Skill Trees

Thought it was much needed to have a thread for this discussion.

These are the skills we currently have listed, based on Colony’s research:

In the following days, I’ll try to dig deeper into fields of knowledge/professional paths one can venture into over the internet, using MOOCs and other open resources

This will need to be formed/designed into paths/skill trees.
Maybe sidescrolling to different paths, maybe have a “tree root” looking system where the player is the trunk in the middle, literally a tree growing out of the skills that his roots reach.

Either way, a lot of information to gather, a lot of design thinking to do etc.

If you have knowledge in any specific skill tree, feel free to flesh it out.
Here’s something for inspiration: To get good, go after the metagame

Let’s do this shit.

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maybe have a “tree root” looking system where the player is the trunk in the middle,

This sounds like a pretty cool idea! I wonder if something like this could be auto-generated from a form a user fills out about their skill set. The thickness of the tree trunk could be a proxy for something (e.g. total years of relevant experience in relevant skills), main branches would be skill groups (e.g. Product Development), and each sub-branch could be a specific skill (User research, Product Marketing), with a relative amount of “flowering” based on how confident the user believes she/he is and/or interested in contributing using that skill. At a zoomed out level the tree would represent all the different skill groups/areas that a user does have without necessarily spending space to show things they don’t have.

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Honestly, I think it would make sense to get this to the community rather than building by yourself.
For example, you can have me build the path for managers – because that’s what I kinda do.
And someone, who knows the path of design can build that.
There can be separate path of painting, for example with branches like ‘watercolour’, ‘acrylic’, etc.
And I’m sure you’ll miss out on something sooner or later – crowdsourcing this as we have more people seems like a more valid structure.

I would propose to organise one example branch in what you’re doing best – let’s say community management, and for other paths – just give the template :slight_smile:

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Yes, please!
I’m just trying to start a fire :slight_smile:

Have fun setting this tree on fire! :fire: I had fun laying out the tree to this one: :balance_scale: patent law :balance_scale:. Pretty sure I’m missing something. Will probably try to visualize it with Sketch at some point. So here goes:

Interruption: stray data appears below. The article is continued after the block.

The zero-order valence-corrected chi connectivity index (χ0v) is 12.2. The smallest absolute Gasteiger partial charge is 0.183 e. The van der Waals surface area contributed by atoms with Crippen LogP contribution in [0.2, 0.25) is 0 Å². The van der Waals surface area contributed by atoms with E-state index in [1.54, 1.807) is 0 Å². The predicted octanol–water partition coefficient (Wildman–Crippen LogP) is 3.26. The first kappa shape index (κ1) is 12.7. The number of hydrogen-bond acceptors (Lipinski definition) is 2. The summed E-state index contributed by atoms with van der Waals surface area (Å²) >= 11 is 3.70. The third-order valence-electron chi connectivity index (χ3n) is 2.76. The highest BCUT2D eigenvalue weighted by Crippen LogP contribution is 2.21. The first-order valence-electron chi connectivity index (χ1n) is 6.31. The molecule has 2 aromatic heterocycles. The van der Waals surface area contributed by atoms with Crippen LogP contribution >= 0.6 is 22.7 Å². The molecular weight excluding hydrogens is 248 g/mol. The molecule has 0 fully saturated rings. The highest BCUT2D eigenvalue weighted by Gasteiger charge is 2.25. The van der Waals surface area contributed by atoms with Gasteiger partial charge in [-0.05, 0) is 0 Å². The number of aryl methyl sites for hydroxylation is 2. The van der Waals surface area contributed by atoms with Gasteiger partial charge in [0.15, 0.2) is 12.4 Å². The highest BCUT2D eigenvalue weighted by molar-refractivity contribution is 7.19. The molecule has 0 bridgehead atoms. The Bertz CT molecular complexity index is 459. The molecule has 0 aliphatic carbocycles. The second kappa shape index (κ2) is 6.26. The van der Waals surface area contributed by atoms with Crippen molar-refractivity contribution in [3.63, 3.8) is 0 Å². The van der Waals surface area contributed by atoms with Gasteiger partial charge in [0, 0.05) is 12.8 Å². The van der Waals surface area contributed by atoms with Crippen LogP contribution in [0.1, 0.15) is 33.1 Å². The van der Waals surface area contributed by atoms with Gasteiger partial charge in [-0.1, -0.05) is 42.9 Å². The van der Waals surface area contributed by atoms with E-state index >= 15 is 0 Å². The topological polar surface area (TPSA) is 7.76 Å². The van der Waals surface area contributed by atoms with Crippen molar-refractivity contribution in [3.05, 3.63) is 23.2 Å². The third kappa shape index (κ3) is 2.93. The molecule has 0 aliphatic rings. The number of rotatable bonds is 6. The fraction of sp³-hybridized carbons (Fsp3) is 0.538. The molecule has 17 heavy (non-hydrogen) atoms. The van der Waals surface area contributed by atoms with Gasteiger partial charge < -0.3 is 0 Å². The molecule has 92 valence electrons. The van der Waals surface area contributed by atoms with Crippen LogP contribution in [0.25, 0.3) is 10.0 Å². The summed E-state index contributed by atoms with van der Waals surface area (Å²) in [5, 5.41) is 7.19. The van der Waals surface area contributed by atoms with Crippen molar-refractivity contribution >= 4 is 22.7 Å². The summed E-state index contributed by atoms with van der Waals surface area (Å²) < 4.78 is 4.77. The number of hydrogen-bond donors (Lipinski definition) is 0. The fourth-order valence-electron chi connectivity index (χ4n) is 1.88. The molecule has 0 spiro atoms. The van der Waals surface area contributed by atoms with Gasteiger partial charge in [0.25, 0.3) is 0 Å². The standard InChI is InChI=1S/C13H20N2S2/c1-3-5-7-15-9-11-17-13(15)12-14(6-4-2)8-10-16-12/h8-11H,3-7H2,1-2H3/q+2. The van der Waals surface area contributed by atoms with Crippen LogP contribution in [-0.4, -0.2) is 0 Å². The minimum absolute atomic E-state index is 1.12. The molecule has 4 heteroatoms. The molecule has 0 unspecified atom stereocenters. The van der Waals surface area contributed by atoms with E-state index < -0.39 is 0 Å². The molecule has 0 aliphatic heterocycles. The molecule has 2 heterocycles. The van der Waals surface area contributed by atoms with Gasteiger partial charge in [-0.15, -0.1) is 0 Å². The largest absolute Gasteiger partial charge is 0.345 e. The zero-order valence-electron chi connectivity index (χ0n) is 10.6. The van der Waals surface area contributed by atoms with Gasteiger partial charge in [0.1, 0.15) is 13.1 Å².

Resources used: Fallout 4, The Skill Tree Principle: An Innovative Way to Grow your Skills Efficiently

  1. Area of Focus
    • Description - root of the tree
    • Level up requirement - did you pick an area of focus? yes / no
    • Example - patent law
  2. Relevant Statutes (Intellegence)
    • Description - tree trunk
    • Level up mechanism - how well do you understand the relevant law? scale 0 - 10
    • Example - 35 U.S. Code § 101, 102, 103
  3. Practical Exercise (Strength)
    • Description - adventitious bud
    • Level up mechanism - how well can you define the scope of a patent? scale 0 - 10
    • Example - claim chart (a claim chart is where you map the claims of a patent to prior inventions or to an infringing product)
  4. Research Skill (Perception)
    • Description - adventitious bud
    • Level up mechanism - how well do you know your research tools to define the scope of a patent? scale 0 - 10
    • Example - associated disclosure in a patent, Google Patents, Public Pair
  5. Creativity / Luck
    • Description - adventitious bud
    • Level up mechanism - how well can you think outside the box? scale 0 - 10
    • Example - identifying prior art (fancy term for prior disclosure)
  6. Charisma
    • Description - terminal bud
    • Level up mechanism - can you level up someone else? scale 0 - 10
    • Example - can you teach any of the adventitious buds?
  7. Endurance
    • Description - terminal bud
    • Level up mechanism - how easily fatigued are you when working on a patent? scale 0 - 10
    • Example - :thinking:
  8. Tech-savvy (Agility)
    • Description - terminal bud
    • Level up mechanism - how well do you understand the subject matter of a patent? scale 0 - 10
    • Example - telecommunication, organic chemistry, medical devices

Reflection #1:
One cannot build a complete picture of the skill tree for another, one can only show another the broad basics to the tree, you need to do work (identify relevant skills you hope to learn, identify where you are in leveling up for a given skill, etc.) to grow your tree.

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What are your thoughts on skill-specific cred/how did you plan on implementing that @decentralion?

My simple solution would be to just build out these skill trees then let people assign points to their skill trees themselves. Eg. 10XP = 1SP (skill-point)


Sure, people can lie and pump the skills they weren’t working on,
but in the beginning they’d be disincentivized to do it because others would see,
and later they’d be disicentivized because taking up a work contract on the market might require staking.

this skill tree is like an online school then and by learning you complete quests? you always get a quest for what you next want to learn so that you can teach yourself a new skill while doing a quest if you want to learn a new skill. The accomplished quest are the proof of your skills.